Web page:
Skip to Main Content

SEBI Categorization Of Mutual Funds

Looking for a better understanding of the new mutual funds categorization? You are in the right spot! Read here to understand the different mutual funds schemes and what it means for your investment strategy.

The SEBI, or the Securities and Exchange Board of India, the Indian regulator of mutual funds, recently issued some regulations about the rationalisation and categorisation of mutual funds. This is a move, made by SEBI, to aid investors to identify mutual fund schemes catering to risk appetites and investment requirements. The effort of the SEBI categorisation of mutual funds also aims to create a uniform approach to classifying mutual funds having similar attributes. 

Previously, AMC (asset management companies), and advisory and research companies never followed any standardization for the classification of schemes. Hence, there were different schemes that had identical characteristics. As a result of this, investors faced a lot of confusion regarding the choice of mutual funds to meet investment requirements. 

How Mutual Funds Are Categorized

With more than 2,000 schemes offered by some 40 fund houses, the need for categorisation was vital. The SEBI categorisation of mutual funds has occurred in the following way:

  • Equity Funds - Ten categories
  • Debt Funds - Sixteen categories
  • Hybrid Funds - Six categories
  • Solution Oriented Funds - Two categories
  • Other Funds - Two categories

How Debt Schemes Are Classified 

According to the SEBI, debt mutual fund schemes have been classified further into sixteen categories. Some of the key ones are listed below, along with their highlights: 

  • Low Term Funds - These schemes invest in debt and money market securities. This is the case so that the Macaulay tenure of the fund is typically between 6 - 12 months, and it is an open-ended fund. 
  • Ultra Short-term Funds - This is an open-ended ultra-short period fund with a Macaulay duration lasting 3 - 6 months. 
  • Liquid Funds - These funds should generally invest in money market securities and debt with a maturity that lasts till 91 days. This is an open-ended fund, with the attribute of easy liquidity attached. 
  • Overnight Funds - In the SEBI mutual fund categorisation, overnight funds invest in the class of overnight securities, and typically come with a maturity period lasting a day. These are open-ended funds. 
  • Short-term Funds - These are short-duration debt schemes in which the funds are open-ended and last for a period of 1 - 3 years. 
  • Medium-term Funds - These are open-ended funds that invest in money market and debt securities with portfolio durations of 3 - 4 years. 
  • Money Market Funds - This is an open-ended debt scheme, investing in money market securities for a duration of anytime up to a year.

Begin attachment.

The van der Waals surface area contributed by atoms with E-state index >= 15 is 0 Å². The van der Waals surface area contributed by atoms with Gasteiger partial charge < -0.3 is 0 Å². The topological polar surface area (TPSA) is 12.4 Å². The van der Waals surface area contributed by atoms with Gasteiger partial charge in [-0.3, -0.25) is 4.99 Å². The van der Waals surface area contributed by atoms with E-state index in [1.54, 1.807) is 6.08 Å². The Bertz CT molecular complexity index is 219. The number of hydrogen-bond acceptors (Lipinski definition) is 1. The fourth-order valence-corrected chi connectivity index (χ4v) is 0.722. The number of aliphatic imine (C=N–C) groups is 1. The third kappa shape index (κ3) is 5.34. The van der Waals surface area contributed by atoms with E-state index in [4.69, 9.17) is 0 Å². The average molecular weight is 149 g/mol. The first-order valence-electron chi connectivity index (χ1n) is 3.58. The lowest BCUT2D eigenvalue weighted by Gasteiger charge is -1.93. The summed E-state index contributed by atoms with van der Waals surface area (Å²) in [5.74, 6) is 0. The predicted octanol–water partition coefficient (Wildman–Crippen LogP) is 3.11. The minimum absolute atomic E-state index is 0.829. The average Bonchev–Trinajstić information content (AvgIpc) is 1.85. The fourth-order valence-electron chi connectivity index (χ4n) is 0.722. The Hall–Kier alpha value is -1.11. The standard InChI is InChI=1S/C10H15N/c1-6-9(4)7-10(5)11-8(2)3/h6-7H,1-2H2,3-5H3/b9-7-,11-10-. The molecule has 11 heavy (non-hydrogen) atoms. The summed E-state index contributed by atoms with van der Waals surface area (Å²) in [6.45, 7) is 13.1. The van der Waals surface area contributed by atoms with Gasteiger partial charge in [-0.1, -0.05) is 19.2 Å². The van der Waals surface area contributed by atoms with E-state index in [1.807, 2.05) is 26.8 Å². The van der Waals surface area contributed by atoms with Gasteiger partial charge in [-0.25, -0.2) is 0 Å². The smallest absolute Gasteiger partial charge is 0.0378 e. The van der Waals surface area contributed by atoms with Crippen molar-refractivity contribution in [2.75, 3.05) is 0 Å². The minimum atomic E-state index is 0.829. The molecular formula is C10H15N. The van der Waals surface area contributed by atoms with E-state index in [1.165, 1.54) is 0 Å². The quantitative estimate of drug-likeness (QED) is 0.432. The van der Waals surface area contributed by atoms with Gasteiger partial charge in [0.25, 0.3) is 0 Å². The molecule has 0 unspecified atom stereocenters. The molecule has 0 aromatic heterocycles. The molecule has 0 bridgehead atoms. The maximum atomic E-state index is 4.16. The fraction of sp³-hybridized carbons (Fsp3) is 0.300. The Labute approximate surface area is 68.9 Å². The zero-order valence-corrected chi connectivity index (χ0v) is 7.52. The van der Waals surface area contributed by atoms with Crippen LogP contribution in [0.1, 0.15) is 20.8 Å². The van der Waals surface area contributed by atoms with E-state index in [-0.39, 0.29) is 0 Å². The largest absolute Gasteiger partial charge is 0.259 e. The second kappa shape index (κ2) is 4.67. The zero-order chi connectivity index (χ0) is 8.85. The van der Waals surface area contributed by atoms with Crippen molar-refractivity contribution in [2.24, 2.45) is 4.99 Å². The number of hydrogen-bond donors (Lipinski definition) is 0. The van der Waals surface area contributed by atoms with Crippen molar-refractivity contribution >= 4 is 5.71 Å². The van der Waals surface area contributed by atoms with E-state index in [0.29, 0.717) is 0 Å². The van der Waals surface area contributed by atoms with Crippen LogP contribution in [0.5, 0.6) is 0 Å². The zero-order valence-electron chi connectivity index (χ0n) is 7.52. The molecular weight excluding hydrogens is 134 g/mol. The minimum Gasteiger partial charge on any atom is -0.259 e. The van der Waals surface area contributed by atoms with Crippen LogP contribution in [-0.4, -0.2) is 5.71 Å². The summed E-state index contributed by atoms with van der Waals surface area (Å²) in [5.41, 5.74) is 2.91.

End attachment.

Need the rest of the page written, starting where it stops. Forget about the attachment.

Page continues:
• Medium to Long-term Funds - The duration of these open-ended funds is 4 - 7 years, and they invest your capital in debt and money market securities. 
  • Long-term Funds - These invest in a portfolio that lasts more than 7 years, and are open-ended in nature, investing in money market instruments and debt.
  • Corporate Bond Funds - With regard to mutual fund categories, SEBI classifies these funds as having the ability to invest 80% of their total assets in the highest rated corporate bonds. These are open-ended schemes. 
  • Dynamic Bond Funds - These are open-ended funds that invest in dynamic debt, across duration. 
  • PSU and Banking Funds - Such funds invest 80% of their total securities in the debt securities of public sector undertakings, banks, and public financial organisations. 
  • Credit Risk Funds - Credit risk funds invest 65% of their total asset value in the highest rated corporate bonds, but in the lowest of these. These are open-ended funds. 
  • Floater Funds - These funds normally invest 65% of their assets in instruments of a floating rate, and are open-ended schemes. 
  • Gilt Funds - These invest 80% of their total assets in government securities, and have maturity periods that cut across duration.

How Equity Schemes Are Classified

In the SEBI mutual fund categorization, equity-linked schemes are further categorized into ten categories. It is important to note that, in terms of equities, SEBI has clearly defined large, medium and small cap companies. Large cap companies are those which have been ranked within 1 and 100 according to total market capitalization. Medium or mid cap firms are those which have rankings between 101 - 250 according to total market capitalization.

Finally, small cap companies rank beyond 250, by way of total market capitalisation. Here are the equity funds that SEBI has classified: 

  • Large Cap Funds - Large cap funds should ideally invest around 80% of their total value of assets in equity and associated securities belonging to large cap companies. These are open-ended funds.
  • Mid Cap (Medium Cap) Funds - Mid caps invest 65% of their total assets in equity and securities related to equity of mid cap companies.
  • Small Cap Funds - These invest 65% of their total assets in equity and linked securities of small cap companies. 
  • Multi Cap Funds - These invest 65% of their total assets in equity and linked securities across all cap companies - large cap, mid cap, and small cap firms. 
  • Large and Mid Cap Funds - In the SEBI categorisation of mutual funds, large and mid cap funds are classified as those that invest 35% of their total assets in the equity and associated securities of large cap companies, and 35% of their total assets in equity and linked securities in mid cap companies. 
  • Dividend Yield Funds - Funds which majorly invest in stocks of a dividend yielding type and 65% (at least) of their total assets in equity are dividend yield funds. 
  • Value Funds - Value funds typically follow a strategy of value investment. They invest 65% of their total assets in equity and securities which are related.